Am I thing guili-spotted ?-With the blight convulsion. The duty owing to the
Death has no ear that flatteries cajole,
Of shame o'er-run ?--Then let me meet the
fate But sculptured marble o'er her grave may rise; country, is paramount to every other ;
And the recording chisel, that supplies
That well may reach me, even on the site that to the head of the government is The golden words, that constitute the fame
Of loftiest rank. At once precipitate only a part of this whole; and the civil Of what we noble call, and good, and wise,
Down let me full from life, from honor, fame, list is yet so far unsettled as to afford Even now, perchance, hath placed around her
apd state. parliament a means of enforcing its re-au titles that become a high and virtuous dame.
Conclusion.-CLXIV. CLXV. commendations. We now quote a few
O thou, the father of that blessed one stanzas as specimens of the poetry of
Verse CIII. CX-Travels.
That was my only comfort here below the Queen's Appeal, which, though And Portici sits laughing at thy feet,
And by what name mayest thou be sooner won somewhat involved and high-flown, in
Even on the long accumulated flow
The powers of prejudice to overthrow ? Of Lava fixing in disdain her seat,
By her-and by the venerated snow dicates considerable talents.
Reckless of that tremendous overthrow
Of the loved head that late in peace was laid--
And by the vows pronounced long years ago ----
Let not the course of justice be delayed; Both what I am, and what a perjured band
Who sits unheeding, nor appears to know
But let me as I am to England be displayed. Would make me seem. Nor could I wholly He tastes his last repose before the lion's den.
From the sad relics spread before his ken, So, 'mid the pomp of that auspicious day, steel
When 'all the glories of the realm around My heart with pride; nor yet my tears com Ye verdant hills that rise o'er Como's towers,
Are gathered in magnificent array,
And thine anointed hend is fitly crowned; By thinking on my station in the land. Glass your high brows! with you more tran.
Tho' at thy side I may not then be found, How has my bosom swelled, as I have known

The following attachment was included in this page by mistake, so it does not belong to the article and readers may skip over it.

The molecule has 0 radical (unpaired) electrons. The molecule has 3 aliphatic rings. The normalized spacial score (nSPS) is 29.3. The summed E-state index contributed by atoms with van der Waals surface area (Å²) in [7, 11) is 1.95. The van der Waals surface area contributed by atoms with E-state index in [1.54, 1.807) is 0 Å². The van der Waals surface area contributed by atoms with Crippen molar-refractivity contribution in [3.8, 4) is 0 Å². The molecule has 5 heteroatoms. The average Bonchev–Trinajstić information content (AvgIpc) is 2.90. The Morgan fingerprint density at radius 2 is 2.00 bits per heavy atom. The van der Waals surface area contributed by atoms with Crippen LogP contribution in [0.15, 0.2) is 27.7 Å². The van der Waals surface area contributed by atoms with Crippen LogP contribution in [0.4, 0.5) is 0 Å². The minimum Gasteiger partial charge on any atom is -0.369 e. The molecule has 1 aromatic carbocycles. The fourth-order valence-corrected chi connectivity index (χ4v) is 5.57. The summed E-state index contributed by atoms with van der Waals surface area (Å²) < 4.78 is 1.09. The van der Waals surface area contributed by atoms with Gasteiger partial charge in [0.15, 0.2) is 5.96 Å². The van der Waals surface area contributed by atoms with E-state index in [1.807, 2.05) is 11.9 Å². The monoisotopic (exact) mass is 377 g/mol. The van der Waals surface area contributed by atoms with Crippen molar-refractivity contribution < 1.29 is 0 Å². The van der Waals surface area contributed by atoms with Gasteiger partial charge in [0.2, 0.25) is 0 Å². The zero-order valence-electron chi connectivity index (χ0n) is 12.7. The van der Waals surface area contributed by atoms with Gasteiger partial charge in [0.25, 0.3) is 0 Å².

While thro' the sky loud acclamations ring, Directed at my fame the pitchy brand
I hoped to pass, where nothing insincere, And the glad trumpets their triumphant sound That sullies where it burns not! O what throne Constrained, or courtly hollow might appear,
Up to heaven's gates in jocund concord flingOn earth, for all my wrongs and sorrows can I sought you with such keen impatient haste
I will not less be moved to cry “ God save the atone ? As speeds the thirsty traveller, when near
King !" VOL IV.
Lacon : or many things in few Words; is, that they get up to make a speech, ratlier same; and that the passions are the power
a primer. As the great fault of our orators on two simple truisms, that men are the addressed to ihose who think. By the than to speak; so the great error of our au- ful and disturbing forces, the greater or the Rev. C. C. Colton, A.M. London, thors is, that they sit down to make a book, less prevalence of which give individuality to 1820. Ovo. Pp. 207.
rather than to write. To combine profundi- character. But we must not only express There are three difficulties in authorship; ty with perspicuity, wit with judgment, 80- clearly, but think deeply, nør can we couto write any thing worth the publishing—to lidity with vivacity, truth with novelty, and code to Buffon that style alone is that quulity find honest men to publish it and to get all of them with liberality, who is sulicient that will immortalize am autbor. The lissays sensible men to read it. Literature has now for these things? a very serious question: of Montaigne, and the Analogy of Butler, become a game ; in which the booksellers but it is one which authors had inuch better will live for ever, in spite of their style. are the kings; the critics, the knaves; the propose to themselves, before publication, Style is indeed the valet of genius, and an public, the pack; and the pour author, the than have proposed to them, by their Editors able one too ; but as the true gentlemau will inere table, or Thing played upon. after it.